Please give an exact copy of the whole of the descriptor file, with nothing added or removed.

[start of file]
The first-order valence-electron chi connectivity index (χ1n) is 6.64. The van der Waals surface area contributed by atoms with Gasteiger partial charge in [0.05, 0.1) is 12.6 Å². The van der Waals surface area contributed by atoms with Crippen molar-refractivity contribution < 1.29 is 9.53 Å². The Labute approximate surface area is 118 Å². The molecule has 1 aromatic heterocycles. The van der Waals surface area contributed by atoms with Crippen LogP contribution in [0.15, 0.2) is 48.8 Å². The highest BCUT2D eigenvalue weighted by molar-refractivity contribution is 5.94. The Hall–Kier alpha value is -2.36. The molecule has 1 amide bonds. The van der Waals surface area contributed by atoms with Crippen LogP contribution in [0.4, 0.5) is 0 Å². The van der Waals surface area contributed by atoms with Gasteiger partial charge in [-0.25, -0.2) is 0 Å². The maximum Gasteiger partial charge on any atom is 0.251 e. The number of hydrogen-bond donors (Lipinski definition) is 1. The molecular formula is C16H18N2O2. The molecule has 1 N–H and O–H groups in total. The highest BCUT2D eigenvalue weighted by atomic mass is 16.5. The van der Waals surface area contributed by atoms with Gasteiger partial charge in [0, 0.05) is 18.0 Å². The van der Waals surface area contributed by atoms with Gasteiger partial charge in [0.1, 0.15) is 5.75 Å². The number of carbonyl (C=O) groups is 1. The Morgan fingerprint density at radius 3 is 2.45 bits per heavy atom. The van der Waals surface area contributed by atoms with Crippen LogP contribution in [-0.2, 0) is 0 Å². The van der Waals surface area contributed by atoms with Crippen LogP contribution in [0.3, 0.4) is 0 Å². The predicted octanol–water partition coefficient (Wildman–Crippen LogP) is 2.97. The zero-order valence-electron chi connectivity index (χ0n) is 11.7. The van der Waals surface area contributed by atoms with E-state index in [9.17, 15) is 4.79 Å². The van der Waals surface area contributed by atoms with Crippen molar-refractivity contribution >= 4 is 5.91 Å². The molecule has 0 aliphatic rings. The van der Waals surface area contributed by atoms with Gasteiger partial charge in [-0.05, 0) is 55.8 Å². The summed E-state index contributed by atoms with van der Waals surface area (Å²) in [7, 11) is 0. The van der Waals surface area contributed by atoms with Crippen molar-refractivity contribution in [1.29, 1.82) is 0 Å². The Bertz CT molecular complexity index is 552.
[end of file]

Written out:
The first-order valence-electron chi connectivity index (χ1n) is 6.64. The van der Waals surface area contributed by atoms with Gasteiger partial charge in [0.05, 0.1) is 12.6 Å². The van der Waals surface area contributed by atoms with Crippen molar-refractivity contribution < 1.29 is 9.53 Å². The Labute approximate surface area is 118 Å². The molecule has 1 aromatic heterocycles. The van der Waals surface area contributed by atoms with Crippen LogP contribution in [0.15, 0.2) is 48.8 Å². The highest BCUT2D eigenvalue weighted by molar-refractivity contribution is 5.94. The Hall–Kier alpha value is -2.36. The molecule has 1 amide bonds. The van der Waals surface area contributed by atoms with Crippen LogP contribution in [0.4, 0.5) is 0 Å². The van der Waals surface area contributed by atoms with Gasteiger partial charge in [-0.25, -0.2) is 0 Å². The maximum Gasteiger partial charge on any atom is 0.251 e. The number of hydrogen-bond donors (Lipinski definition) is 1. The molecular formula is C16H18N2O2. The molecule has 1 N–H and O–H groups in total. The highest BCUT2D eigenvalue weighted by atomic mass is 16.5. The van der Waals surface area contributed by atoms with Gasteiger partial charge in [0, 0.05) is 18.0 Å². The van der Waals surface area contributed by atoms with Gasteiger partial charge in [0.1, 0.15) is 5.75 Å². The number of carbonyl (C=O) groups is 1. The Morgan fingerprint density at radius 3 is 2.45 bits per heavy atom. The van der Waals surface area contributed by atoms with Crippen LogP contribution in [-0.2, 0) is 0 Å². The van der Waals surface area contributed by atoms with Crippen LogP contribution in [0.3, 0.4) is 0 Å². The predicted octanol–water partition coefficient (Wildman–Crippen LogP) is 2.97. The zero-order valence-electron chi connectivity index (χ0n) is 11.7. The van der Waals surface area contributed by atoms with E-state index in [9.17, 15) is 4.79 Å². The van der Waals surface area contributed by atoms with Crippen molar-refractivity contribution >= 4 is 5.91 Å². The molecule has 0 aliphatic rings. The van der Waals surface area contributed by atoms with Gasteiger partial charge in [-0.05, 0) is 55.8 Å². The summed E-state index contributed by atoms with van der Waals surface area (Å²) in [7, 11) is 0. The van der Waals surface area contributed by atoms with Crippen molar-refractivity contribution in [1.29, 1.82) is 0 Å². The Bertz CT molecular complexity index is 552.